A Look Back • Josephine Baker returns, rips St. Louis' racial discrimination
A look back

A Look Back • Josephine Baker returns, rips St. Louis' racial discrimination

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ST. LOUIS • Josephine Baker crooned love songs in French. In a full and elaborate gown, she strutted a hint of the steps from her frenetic, less-clad days in Paris.

Baker's show on Feb. 3, 1952, in Kiel Auditorium was noteworthy mainly for having taken place at all. She hadn't performed in her native city since achieving worldwide fame in Paris in 1925. She had plenty of opportunities to play here, but refused to appear before racially segregated audiences.

Baker was a teenager when she left St. Louis about 1919 with a vaudeville troupe. She performed in New York before heading for Paris with Le Revue Negre, a black dance company, and became a sensation for sultry dances wearing only a few feathers or a skirt of bananas. Flamboyant on stage and in life, she walked a pet leopard in Paris and became a French citizen in 1937.

Baker returned home a few times, but only to visit her mother. In 1951, she refused $12,000 to perform at the Chase Hotel because blacks couldn't have attended.

She appeared at Kiel in 1952 on behalf of the Citizens Protest Committee on Overcrowding in the Negro Public Schools, a local group raising money to fight segregation. Baker entertained an integrated audience of about 8,000 people for two hours, then let her hometown have it.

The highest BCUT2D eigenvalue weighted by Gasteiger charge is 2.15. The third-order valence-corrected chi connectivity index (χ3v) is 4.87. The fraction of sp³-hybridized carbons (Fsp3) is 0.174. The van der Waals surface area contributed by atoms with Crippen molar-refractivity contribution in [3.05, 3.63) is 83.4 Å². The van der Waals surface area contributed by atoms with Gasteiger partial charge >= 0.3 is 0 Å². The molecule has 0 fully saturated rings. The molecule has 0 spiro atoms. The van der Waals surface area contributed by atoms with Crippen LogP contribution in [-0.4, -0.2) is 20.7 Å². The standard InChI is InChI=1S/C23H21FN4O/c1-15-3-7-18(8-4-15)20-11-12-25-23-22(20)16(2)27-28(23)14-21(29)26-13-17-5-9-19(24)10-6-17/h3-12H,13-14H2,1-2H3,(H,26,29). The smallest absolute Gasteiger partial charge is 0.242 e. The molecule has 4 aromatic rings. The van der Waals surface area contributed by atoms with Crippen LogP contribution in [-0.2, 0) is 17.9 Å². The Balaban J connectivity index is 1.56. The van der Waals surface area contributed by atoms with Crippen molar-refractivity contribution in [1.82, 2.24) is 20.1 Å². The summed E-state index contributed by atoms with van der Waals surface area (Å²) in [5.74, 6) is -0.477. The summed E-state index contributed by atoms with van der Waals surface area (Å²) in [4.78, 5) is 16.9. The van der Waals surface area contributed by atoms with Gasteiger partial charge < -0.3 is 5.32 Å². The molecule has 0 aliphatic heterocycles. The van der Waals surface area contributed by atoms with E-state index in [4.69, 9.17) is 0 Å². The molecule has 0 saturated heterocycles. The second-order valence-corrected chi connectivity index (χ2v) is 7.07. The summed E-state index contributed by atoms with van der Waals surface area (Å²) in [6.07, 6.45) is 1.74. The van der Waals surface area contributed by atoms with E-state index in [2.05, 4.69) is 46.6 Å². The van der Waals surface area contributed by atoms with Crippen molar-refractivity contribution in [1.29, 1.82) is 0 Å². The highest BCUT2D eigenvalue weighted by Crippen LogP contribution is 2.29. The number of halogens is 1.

"I ran away from St. Louis, and then I ran away from the United States, because of that terror of discrimination," Baker said, reading from her script. "The hate directed against the colored people here in St. Louis has always given me a sad feeling. ... How can you expect the world to believe in you and respect your preaching of democracy when you yourself treat your colored brothers as you do?"

The Post-Dispatch and Globe-Democrat, St. Louis' two daily newspapers, ran short stories on inside pages about the performance without describing audience reaction.

Baker was born Freda Josephine McDonald in 1906 in the Mill Creek valley, west of Union Station. Her mother was a laundress, her father a department-store porter and musician. Her nickname was Tumpy. Details of her early life are fuzzy, mainly because of Baker's fondness for telling stories differently each time.

She told the Post-Dispatch in 1950 that she began dancing for friends in her home at 2632 Bernard Street, in an area obliterated for Highway 40. "A safety pin bought a box seat (to my show) and when momma came home from work I got a spanking. Oh, I was a bad girl," she said.

During World War II, she entertained Allied troops. She was married at least three times, adopted a dozen children and lived in a castle in southern France. She was to perform again in St. Louis in 1973, but canceled. She died in Paris in 1975 at age 68 and is buried in Monaco.

Read more stories from Tim O'Neil's Look Back series.

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